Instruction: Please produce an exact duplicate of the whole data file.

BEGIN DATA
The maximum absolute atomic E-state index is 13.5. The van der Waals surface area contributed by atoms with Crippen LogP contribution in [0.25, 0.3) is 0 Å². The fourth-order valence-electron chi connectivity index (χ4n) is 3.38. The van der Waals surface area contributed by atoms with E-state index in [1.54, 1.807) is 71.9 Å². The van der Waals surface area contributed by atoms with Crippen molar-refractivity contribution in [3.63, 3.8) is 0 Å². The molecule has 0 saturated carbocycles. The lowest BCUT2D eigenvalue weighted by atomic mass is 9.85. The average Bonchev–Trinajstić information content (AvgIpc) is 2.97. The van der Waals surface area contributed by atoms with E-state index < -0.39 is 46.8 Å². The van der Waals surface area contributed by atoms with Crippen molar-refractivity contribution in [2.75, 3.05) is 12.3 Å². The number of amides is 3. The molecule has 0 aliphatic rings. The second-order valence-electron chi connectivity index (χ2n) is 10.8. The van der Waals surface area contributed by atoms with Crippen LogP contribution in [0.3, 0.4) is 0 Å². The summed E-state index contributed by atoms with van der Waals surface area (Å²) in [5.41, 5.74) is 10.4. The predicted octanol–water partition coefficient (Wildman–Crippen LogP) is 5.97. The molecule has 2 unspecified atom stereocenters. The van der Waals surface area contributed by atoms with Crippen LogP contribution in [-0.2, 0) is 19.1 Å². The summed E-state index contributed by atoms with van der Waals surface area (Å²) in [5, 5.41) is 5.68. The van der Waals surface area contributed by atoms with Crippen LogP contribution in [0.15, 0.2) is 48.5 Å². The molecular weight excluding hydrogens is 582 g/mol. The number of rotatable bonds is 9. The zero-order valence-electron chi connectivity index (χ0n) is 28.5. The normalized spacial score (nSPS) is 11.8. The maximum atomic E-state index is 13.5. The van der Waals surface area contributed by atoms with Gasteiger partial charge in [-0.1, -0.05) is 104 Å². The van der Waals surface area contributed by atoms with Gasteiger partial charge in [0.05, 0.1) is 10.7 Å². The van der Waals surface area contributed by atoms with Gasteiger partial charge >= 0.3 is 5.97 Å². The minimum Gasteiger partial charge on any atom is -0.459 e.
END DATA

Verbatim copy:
The maximum absolute atomic E-state index is 13.5. The van der Waals surface area contributed by atoms with Crippen LogP contribution in [0.25, 0.3) is 0 Å². The fourth-order valence-electron chi connectivity index (χ4n) is 3.38. The van der Waals surface area contributed by atoms with E-state index in [1.54, 1.807) is 71.9 Å². The van der Waals surface area contributed by atoms with Crippen molar-refractivity contribution in [3.63, 3.8) is 0 Å². The molecule has 0 saturated carbocycles. The lowest BCUT2D eigenvalue weighted by atomic mass is 9.85. The average Bonchev–Trinajstić information content (AvgIpc) is 2.97. The van der Waals surface area contributed by atoms with E-state index < -0.39 is 46.8 Å². The van der Waals surface area contributed by atoms with Crippen molar-refractivity contribution in [2.75, 3.05) is 12.3 Å². The number of amides is 3. The molecule has 0 aliphatic rings. The second-order valence-electron chi connectivity index (χ2n) is 10.8. The van der Waals surface area contributed by atoms with Crippen LogP contribution in [0.3, 0.4) is 0 Å². The summed E-state index contributed by atoms with van der Waals surface area (Å²) in [5.41, 5.74) is 10.4. The predicted octanol–water partition coefficient (Wildman–Crippen LogP) is 5.97. The molecule has 2 unspecified atom stereocenters. The van der Waals surface area contributed by atoms with Crippen LogP contribution in [-0.2, 0) is 19.1 Å². The summed E-state index contributed by atoms with van der Waals surface area (Å²) in [5, 5.41) is 5.68. The van der Waals surface area contributed by atoms with Crippen LogP contribution in [0.15, 0.2) is 48.5 Å². The molecular weight excluding hydrogens is 582 g/mol. The number of rotatable bonds is 9. The zero-order valence-electron chi connectivity index (χ0n) is 28.5. The normalized spacial score (nSPS) is 11.8. The maximum atomic E-state index is 13.5. The van der Waals surface area contributed by atoms with Gasteiger partial charge in [-0.1, -0.05) is 104 Å². The van der Waals surface area contributed by atoms with Gasteiger partial charge in [0.05, 0.1) is 10.7 Å². The van der Waals surface area contributed by atoms with Gasteiger partial charge >= 0.3 is 5.97 Å². The minimum Gasteiger partial charge on any atom is -0.459 e.